Steve Chapman

In 1988, Democratic nominee Michael Dukakis hurt himself by opposing the death penalty. The Illinois Republican State Central Committee put out a brochure saying, "All the murderers and rapists and drug pushers and child molesters in Massachusetts vote for Michael Dukakis" -- who proceeded to lose the presidential election to George H.W. Bush.

Communism and crime were potent issues that worked for the GOP because they elicited well-grounded anxieties and seemed susceptible to tough-minded solutions. But the Soviet Union is defunct, and Vladimir Putin is mainly a nuisance. The long twilight struggle that shaped the world and the U.S. political environment is ancient history.

Besides being safer from foreign enemies, we're safer from domestic ones. Crime has plummeted over the past two decades. The murder rate is lower than it was in 1960.

Faced with these dangers, the voting public was generally drawn to the Republican promise of toughness and resolve, which Democrats often failed to convey. But as the threats subsided, they left the GOP without a major element of its identity.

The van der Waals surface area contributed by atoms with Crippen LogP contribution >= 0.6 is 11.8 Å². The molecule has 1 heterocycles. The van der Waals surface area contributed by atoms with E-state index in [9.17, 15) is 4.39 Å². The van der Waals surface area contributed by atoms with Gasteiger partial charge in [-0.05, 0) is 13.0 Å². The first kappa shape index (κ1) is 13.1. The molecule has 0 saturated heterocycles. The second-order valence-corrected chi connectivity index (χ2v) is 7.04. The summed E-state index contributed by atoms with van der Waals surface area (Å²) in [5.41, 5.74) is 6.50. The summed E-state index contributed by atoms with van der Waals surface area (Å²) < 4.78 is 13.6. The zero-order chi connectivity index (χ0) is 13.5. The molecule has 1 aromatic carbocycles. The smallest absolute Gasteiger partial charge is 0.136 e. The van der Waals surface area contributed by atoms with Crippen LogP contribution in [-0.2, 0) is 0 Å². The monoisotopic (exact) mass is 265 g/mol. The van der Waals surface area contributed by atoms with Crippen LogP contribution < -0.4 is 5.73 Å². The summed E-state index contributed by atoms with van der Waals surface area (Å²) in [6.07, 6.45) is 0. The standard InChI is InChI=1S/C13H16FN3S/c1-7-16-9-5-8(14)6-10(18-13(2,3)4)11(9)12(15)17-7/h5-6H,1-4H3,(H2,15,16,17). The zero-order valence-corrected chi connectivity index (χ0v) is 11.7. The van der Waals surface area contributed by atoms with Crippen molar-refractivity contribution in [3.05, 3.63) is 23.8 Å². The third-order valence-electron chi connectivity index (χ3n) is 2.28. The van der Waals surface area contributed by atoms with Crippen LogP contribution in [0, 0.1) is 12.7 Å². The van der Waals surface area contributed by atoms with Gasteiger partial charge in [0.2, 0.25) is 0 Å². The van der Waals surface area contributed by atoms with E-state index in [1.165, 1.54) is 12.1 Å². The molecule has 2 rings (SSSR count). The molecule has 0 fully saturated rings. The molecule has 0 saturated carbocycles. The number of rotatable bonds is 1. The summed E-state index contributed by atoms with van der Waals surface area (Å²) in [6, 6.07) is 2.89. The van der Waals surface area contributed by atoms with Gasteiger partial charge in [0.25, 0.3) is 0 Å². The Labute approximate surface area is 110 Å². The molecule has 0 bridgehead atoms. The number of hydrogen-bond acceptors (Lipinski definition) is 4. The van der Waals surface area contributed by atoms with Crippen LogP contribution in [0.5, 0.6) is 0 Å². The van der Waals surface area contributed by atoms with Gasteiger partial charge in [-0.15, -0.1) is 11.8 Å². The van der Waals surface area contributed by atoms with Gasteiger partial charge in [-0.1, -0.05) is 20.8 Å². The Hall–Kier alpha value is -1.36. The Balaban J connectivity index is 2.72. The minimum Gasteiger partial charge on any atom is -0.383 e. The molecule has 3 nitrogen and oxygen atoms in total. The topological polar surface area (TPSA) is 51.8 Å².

Conservatives have labored to make use of other perils. In the 1990s, we were warned of a new Cold War -- with China. Since 2001, al-Qaida has become the prime foreign threat. Illegal immigration has been treated as a danger to domestic safety and security.

But the realities have never lived up to the hype. China is too important as a trade partner to fill in for the Soviet Union. The Bush administration's bungling of the wars in Afghanistan and Iraq trashed the GOP's street cred in security matters. Undocumented foreigners, it turns out, are not very scary.

Republicans had a great formula that produced a long run of success. But any football coach can tell you: When the game changes, it doesn't matter what used to work.

Steve Chapman

Steve Chapman is a columnist and editorial writer for the Chicago Tribune.

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